When I was in grad school, once each year a dance was held where those attending invented and wore costumes expressing a suppressed desire. Expanding on and playing with this idea a bit, creating a Halloween costume to express an inner fear could be an interesting way to observe a fear we have and what it is has to say to us through the shape, textures, and colors we choose. If creating and wearing the actual costume isn’t possible, we could draw or imagine what it might look like. Then stand at the mirror and have a conversation with the fear. Some things that frighten us we might not be able to do much about. But we could try befriending the fear in conversation, it could be interesting see how we feel in our gut when we see ourselves in the costume, or when we look at it, and what that reaction might have to tell us.

Currently contemplating the need to move from a place I’ve called home for many decades, I’m experiencing an ongoing feeling of uncertainty about where the right place will be. In any one day, I might find myself imagining living in four different locations! I’m hoping to find a place to call home that will carry me deeper into the the rhythm of my life’s heart, and to recognize it when that place tells me “This is it.” Making a wise choice about this move seems challenging when the future itself is uncertain because of ongoing droughts and fires in the West. John O’ Donohue, in his book, Anam Cara, writes, “Wisdom is the way that you learn to decipher the unknown; and the unknown is our closest companion. So wisdom is the art of being courageous and generous with the unknown, of being able to decipher and recognize its treasures…Wisdom, then is the art of balancing the known with the unknown, the suffering with the joy; it is a way of linking the whole of life together in a new and deeper unity.” Finding balance is extremely challenging as it involves not solely one’s own life, but balance within the culture we live in as well as with aiming to live in balance with the natural environment that is increasingly changing and growing more vulnerable. How do we find the balance?

Occasionally, insight arrives in a moment. Other times discernment emerges slowly after long periods of contemplation. I’ve not yet arrived at the insight into what the right move to a new home will be, but talking to my uncertainty makes living with it more bearable. The conversation isn’t necessarily long, but I’ve been taking a few moments every morning to talk to it. I might not be actually feeling concerned about the uncertainty at the moment, but I speak to the emotion anyway because at some point during the day it surfaces. Often I don’t know what to say to this emotion other than something like, “I’m here for you,” or, “I know the uncertainty is uncomfortable. Things are unfolding, even now, though you don’t see it.” Then, I stand there for a few moments, looking into the sky, gazing at the redwood trees’ sturdy height, noticing how despite drought, smoke, or many inches of rain in one day, the trees carry on. Daily, trees live with the uncertainty of drought. But they carry on as best they can despite the challenges. Aware of the wider rhythms of nature, I’m held inside an affirmation that I, too, can carry on. “Stay open,” I say to my uncertainty and then turn to go on with my day.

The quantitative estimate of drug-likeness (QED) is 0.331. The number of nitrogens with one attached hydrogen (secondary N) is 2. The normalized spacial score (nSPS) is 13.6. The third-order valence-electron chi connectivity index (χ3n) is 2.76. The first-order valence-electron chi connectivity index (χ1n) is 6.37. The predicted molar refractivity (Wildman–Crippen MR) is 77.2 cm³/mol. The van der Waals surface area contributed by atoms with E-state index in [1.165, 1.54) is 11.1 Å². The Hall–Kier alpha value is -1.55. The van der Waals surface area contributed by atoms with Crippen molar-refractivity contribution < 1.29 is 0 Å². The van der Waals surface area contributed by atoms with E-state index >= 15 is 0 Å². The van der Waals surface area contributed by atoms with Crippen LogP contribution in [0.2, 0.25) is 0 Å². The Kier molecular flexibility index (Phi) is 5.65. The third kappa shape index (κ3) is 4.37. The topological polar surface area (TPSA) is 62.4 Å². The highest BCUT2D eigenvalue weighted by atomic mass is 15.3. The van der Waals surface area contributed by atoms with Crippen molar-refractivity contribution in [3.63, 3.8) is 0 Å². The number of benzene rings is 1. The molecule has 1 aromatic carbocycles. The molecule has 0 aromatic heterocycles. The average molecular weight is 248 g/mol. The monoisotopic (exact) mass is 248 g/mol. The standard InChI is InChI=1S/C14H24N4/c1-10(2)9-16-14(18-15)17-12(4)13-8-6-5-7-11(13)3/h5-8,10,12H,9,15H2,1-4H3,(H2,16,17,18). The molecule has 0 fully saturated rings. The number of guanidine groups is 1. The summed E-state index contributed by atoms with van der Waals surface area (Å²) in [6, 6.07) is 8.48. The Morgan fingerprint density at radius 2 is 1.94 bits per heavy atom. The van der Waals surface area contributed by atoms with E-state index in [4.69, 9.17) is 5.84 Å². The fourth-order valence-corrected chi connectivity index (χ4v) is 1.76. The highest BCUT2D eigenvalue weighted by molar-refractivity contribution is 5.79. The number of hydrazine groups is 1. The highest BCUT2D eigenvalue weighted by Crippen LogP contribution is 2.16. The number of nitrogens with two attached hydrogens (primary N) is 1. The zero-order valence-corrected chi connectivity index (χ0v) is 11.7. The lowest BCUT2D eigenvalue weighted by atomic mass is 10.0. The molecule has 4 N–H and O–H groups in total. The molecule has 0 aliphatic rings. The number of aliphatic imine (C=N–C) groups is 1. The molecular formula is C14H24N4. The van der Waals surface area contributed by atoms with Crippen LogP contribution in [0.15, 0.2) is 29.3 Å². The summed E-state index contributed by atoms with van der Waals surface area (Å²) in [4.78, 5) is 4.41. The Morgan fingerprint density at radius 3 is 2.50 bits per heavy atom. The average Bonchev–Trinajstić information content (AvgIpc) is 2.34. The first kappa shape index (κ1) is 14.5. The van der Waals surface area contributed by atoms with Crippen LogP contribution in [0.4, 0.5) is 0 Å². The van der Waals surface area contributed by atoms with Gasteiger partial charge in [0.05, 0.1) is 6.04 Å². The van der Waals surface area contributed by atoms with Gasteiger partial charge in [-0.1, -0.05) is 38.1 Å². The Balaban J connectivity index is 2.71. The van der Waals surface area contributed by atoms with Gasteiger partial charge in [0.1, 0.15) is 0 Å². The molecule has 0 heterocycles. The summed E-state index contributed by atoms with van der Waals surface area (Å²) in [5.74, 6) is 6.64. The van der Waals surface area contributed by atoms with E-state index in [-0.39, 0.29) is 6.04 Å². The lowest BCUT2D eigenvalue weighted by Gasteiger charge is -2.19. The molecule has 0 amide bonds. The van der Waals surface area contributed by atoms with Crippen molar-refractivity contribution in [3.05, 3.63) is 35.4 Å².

There are a lot of colorful fears sitting around in the environment and in our brains like pumpkins in an October field. Caught inside the maze of thoughts we can circle around them, playing our fears over and over in the mind causing us to lose the enjoyment of being present in the life given to us each day. These thoughts could become frightening jack-o-‘lanterns if we decide to carve them up in a way that allows us to scare ourselves. Alternatively, we can talk to our fears, set them out in the light and familiarize ourselves with their story, allowing them to simply remain pumpkins without need to take on a sinister appearance of a jack-o-‘lantern. Alternatively, we can transform our fears–turn them in to nourishing soup, delicious muffins, or pies through creative acts such as art, music or story.

In his poem, “My Courageous Life,” David Whyte writes,

My courageous life
wants to be 
my foundation,
showing me
day after day
even against my will
how to undo myself,
how to surpass myself,
how to laugh as I go 
in the face 
of danger,
how to invite
the right kind 
of perilous
love,
how to find 
a way 
to die
of generosity.

We like to feel comfort. We want to feel like we’re riding on the Yusuf Islam (Cat Steven’s) “Peace Train.” We like to know where we’re going and to have clear answers to difficult questions. But these don’t always come readily and there may be no easy answers, as Sami Yusuf expresses in in his song, “Make Me Strong.” Some answers require sacrifice or enormous change. Our joy, uncertainty and despair are connected to the experiences of the world that is both in and around us, both human and nonhuman. Compassionate conversations with difficult emotions we experience is a way to be generous with ourselves, and can also be a way to find laughter as we go, even while facing danger. As Joanna Macy describes how she works with her difficult emotions, “…it’s been central to my life and my work to make friends with our despair, to make friends with our pain for the world. And thereby to dignify it and honour it. That is very freeing for people.”